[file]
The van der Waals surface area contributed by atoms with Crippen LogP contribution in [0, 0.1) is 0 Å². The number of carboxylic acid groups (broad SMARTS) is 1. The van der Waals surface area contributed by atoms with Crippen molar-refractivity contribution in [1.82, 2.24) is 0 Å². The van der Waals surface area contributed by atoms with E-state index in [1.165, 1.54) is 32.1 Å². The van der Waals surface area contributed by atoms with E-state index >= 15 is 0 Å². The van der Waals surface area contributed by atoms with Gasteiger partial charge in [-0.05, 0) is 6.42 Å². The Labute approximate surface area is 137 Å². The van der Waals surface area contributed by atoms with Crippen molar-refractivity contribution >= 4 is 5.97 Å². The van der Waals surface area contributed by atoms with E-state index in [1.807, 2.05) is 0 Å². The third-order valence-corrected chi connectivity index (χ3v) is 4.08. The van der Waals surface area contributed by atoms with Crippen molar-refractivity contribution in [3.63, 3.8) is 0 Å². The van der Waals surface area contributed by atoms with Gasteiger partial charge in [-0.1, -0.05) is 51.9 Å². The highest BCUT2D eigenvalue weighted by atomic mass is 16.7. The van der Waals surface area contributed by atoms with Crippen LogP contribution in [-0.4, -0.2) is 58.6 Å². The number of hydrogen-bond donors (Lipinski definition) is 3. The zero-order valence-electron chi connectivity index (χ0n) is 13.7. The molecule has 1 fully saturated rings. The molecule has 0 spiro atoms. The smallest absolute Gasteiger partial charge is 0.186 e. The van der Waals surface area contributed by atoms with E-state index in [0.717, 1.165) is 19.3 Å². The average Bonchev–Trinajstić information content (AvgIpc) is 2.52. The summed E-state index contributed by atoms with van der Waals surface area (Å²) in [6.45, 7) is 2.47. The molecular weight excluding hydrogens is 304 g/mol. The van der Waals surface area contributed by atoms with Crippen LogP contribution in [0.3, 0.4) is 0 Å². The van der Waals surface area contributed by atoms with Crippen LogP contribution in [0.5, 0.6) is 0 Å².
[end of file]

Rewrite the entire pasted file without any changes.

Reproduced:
The van der Waals surface area contributed by atoms with Crippen LogP contribution in [0, 0.1) is 0 Å². The number of carboxylic acid groups (broad SMARTS) is 1. The van der Waals surface area contributed by atoms with Crippen molar-refractivity contribution in [1.82, 2.24) is 0 Å². The van der Waals surface area contributed by atoms with E-state index in [1.165, 1.54) is 32.1 Å². The van der Waals surface area contributed by atoms with E-state index >= 15 is 0 Å². The van der Waals surface area contributed by atoms with Gasteiger partial charge in [-0.05, 0) is 6.42 Å². The Labute approximate surface area is 137 Å². The van der Waals surface area contributed by atoms with Crippen molar-refractivity contribution >= 4 is 5.97 Å². The van der Waals surface area contributed by atoms with E-state index in [1.807, 2.05) is 0 Å². The third-order valence-corrected chi connectivity index (χ3v) is 4.08. The van der Waals surface area contributed by atoms with Crippen molar-refractivity contribution in [3.63, 3.8) is 0 Å². The van der Waals surface area contributed by atoms with Gasteiger partial charge in [-0.1, -0.05) is 51.9 Å². The highest BCUT2D eigenvalue weighted by atomic mass is 16.7. The van der Waals surface area contributed by atoms with Crippen LogP contribution in [-0.4, -0.2) is 58.6 Å². The number of hydrogen-bond donors (Lipinski definition) is 3. The zero-order valence-electron chi connectivity index (χ0n) is 13.7. The molecule has 1 fully saturated rings. The molecule has 0 spiro atoms. The smallest absolute Gasteiger partial charge is 0.186 e. The van der Waals surface area contributed by atoms with E-state index in [0.717, 1.165) is 19.3 Å². The average Bonchev–Trinajstić information content (AvgIpc) is 2.52. The summed E-state index contributed by atoms with van der Waals surface area (Å²) in [6.45, 7) is 2.47. The molecular weight excluding hydrogens is 304 g/mol. The van der Waals surface area contributed by atoms with Crippen LogP contribution in [0.3, 0.4) is 0 Å². The van der Waals surface area contributed by atoms with Crippen LogP contribution in [0.5, 0.6) is 0 Å².